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Time discounting (d) and pain anticipation: Experimental evidence

Author

Listed:
  • Pablo Brañas-Garza

    () (GLOBE and Universidad de Granada)

  • María Paz Espinosa

    () (Universidad del País Vasco)

  • María Repolles

    (GLOBE and Universidad de Granada and Virgen de las Nieves Hospital, Granada)

Abstract

This paper deals with pain anticipation experienced before medical procedures. Our experimental results show that individuals with lower discount factors are more prone to suffer pain in advance. We provide a framework to rationalize the connection between pain anticipation and impatience. In this set up, more impatient subjects, who only value very near events, take into account mainly the negative effects of medical procedures (just the costs) whereas more patient individuals have a net positive valuation of medical events (given that they value both the cost incurred now and all the benefits accrued in the future).

Suggested Citation

  • Pablo Brañas-Garza & María Paz Espinosa & María Repolles, 2010. "Time discounting (d) and pain anticipation: Experimental evidence," ThE Papers 10/13, Department of Economic Theory and Economic History of the University of Granada..
  • Handle: RePEc:gra:wpaper:10/13
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    File URL: http://www.ugr.es/~teoriahe/RePEc/gra/wpaper/thepapers10_13.pdf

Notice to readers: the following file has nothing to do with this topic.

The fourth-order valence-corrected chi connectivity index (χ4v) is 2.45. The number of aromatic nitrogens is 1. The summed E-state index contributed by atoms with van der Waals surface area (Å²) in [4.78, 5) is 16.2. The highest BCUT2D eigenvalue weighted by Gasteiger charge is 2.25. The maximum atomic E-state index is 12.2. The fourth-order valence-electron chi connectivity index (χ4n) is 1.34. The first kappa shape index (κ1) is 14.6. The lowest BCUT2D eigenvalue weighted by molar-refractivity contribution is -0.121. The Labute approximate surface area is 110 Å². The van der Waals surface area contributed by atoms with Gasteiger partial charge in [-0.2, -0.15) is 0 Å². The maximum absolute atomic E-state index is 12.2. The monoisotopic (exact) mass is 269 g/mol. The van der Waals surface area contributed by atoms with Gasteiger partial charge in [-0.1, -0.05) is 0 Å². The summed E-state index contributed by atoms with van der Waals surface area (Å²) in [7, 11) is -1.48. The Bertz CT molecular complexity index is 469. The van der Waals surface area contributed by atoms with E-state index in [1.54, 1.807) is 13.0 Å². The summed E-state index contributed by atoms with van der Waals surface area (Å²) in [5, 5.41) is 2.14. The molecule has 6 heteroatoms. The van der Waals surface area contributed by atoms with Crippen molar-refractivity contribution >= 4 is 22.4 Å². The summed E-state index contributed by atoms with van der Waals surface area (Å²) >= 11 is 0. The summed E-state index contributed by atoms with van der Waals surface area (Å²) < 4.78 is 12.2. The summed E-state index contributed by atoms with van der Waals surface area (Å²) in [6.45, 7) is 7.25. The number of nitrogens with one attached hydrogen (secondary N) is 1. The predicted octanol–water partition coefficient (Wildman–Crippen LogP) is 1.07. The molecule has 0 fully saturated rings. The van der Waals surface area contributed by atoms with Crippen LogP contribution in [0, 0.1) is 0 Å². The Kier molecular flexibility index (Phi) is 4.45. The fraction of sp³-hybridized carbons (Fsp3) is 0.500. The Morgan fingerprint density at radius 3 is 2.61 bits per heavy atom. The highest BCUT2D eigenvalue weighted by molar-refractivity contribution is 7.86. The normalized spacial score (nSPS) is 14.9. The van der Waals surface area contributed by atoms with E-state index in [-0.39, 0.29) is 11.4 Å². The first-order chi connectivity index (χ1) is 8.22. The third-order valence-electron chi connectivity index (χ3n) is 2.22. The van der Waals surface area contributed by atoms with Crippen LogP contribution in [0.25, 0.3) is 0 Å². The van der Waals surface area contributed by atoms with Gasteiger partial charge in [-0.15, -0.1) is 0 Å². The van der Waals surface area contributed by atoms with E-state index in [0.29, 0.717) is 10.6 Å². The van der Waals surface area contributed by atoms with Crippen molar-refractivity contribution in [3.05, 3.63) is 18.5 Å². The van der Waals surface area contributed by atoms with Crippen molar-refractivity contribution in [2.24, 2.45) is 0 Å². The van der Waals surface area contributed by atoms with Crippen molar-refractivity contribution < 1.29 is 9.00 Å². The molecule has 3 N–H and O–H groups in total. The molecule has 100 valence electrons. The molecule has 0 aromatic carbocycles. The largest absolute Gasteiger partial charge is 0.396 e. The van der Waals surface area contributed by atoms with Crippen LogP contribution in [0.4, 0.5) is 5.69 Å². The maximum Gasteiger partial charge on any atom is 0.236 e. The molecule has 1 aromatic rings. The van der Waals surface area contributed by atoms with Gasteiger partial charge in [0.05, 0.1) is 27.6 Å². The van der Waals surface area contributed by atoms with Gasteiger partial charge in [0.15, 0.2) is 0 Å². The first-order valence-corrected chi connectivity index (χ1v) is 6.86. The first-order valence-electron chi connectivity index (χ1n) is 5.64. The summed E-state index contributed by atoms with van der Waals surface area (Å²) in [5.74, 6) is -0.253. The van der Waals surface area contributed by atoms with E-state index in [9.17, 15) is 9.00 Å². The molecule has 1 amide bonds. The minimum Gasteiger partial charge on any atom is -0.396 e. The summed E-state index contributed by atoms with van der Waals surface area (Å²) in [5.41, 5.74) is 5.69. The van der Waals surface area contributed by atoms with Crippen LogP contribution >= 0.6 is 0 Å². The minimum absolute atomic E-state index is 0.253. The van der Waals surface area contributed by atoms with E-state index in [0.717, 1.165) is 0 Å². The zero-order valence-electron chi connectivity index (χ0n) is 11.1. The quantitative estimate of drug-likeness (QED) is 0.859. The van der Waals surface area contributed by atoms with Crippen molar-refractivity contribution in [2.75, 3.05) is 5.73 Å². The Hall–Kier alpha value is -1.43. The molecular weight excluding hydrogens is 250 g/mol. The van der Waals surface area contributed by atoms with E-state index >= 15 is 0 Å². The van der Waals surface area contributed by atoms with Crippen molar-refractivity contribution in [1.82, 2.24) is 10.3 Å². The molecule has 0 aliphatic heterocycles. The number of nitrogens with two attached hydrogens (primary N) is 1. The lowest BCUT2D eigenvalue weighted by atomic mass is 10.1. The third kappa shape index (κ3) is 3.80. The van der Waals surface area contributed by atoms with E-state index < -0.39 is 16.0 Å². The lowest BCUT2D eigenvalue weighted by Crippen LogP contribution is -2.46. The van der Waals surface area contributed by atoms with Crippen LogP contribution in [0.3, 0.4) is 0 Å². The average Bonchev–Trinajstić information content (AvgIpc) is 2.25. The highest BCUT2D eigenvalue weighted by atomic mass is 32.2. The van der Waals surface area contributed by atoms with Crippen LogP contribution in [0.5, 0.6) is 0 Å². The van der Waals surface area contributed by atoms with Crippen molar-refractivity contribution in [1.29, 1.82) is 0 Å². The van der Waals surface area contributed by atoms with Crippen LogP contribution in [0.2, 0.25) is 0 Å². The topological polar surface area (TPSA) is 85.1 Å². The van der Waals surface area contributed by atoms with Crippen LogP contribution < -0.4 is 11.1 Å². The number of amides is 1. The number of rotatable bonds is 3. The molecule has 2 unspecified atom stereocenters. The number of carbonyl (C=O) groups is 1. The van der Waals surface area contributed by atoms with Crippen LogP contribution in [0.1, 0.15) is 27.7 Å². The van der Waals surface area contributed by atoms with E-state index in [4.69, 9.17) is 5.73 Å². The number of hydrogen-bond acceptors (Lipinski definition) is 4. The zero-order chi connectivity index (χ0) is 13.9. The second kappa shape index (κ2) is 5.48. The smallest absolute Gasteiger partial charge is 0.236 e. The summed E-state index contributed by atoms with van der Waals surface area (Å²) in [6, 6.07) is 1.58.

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    References listed on IDEAS

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    1. David M. Cutler & Edward Glaeser, 2005. "What Explains Differences in Smoking, Drinking, and Other Health-Related Behaviors?," American Economic Review, American Economic Association, vol. 95(2), pages 238-242, May.
    2. Knutson, Brian & Peterson, Richard, 2005. "Neurally reconstructing expected utility," Games and Economic Behavior, Elsevier, vol. 52(2), pages 305-315, August.
    3. W. Viscusi & Joel Huber & Jason Bell, 2008. "Estimating discount rates for environmental quality from utility-based choice experiments," Journal of Risk and Uncertainty, Springer, vol. 37(2), pages 199-220, December.
    4. David Laibson, 1997. "Golden Eggs and Hyperbolic Discounting," The Quarterly Journal of Economics, Oxford University Press, vol. 112(2), pages 443-478.
    5. Glaeser, Edward & Cutler, David, 2005. "What Explains Differences in Smoking, Drinking, and Other Health Related Behaviors," Scholarly Articles 2664274, Harvard University Department of Economics.
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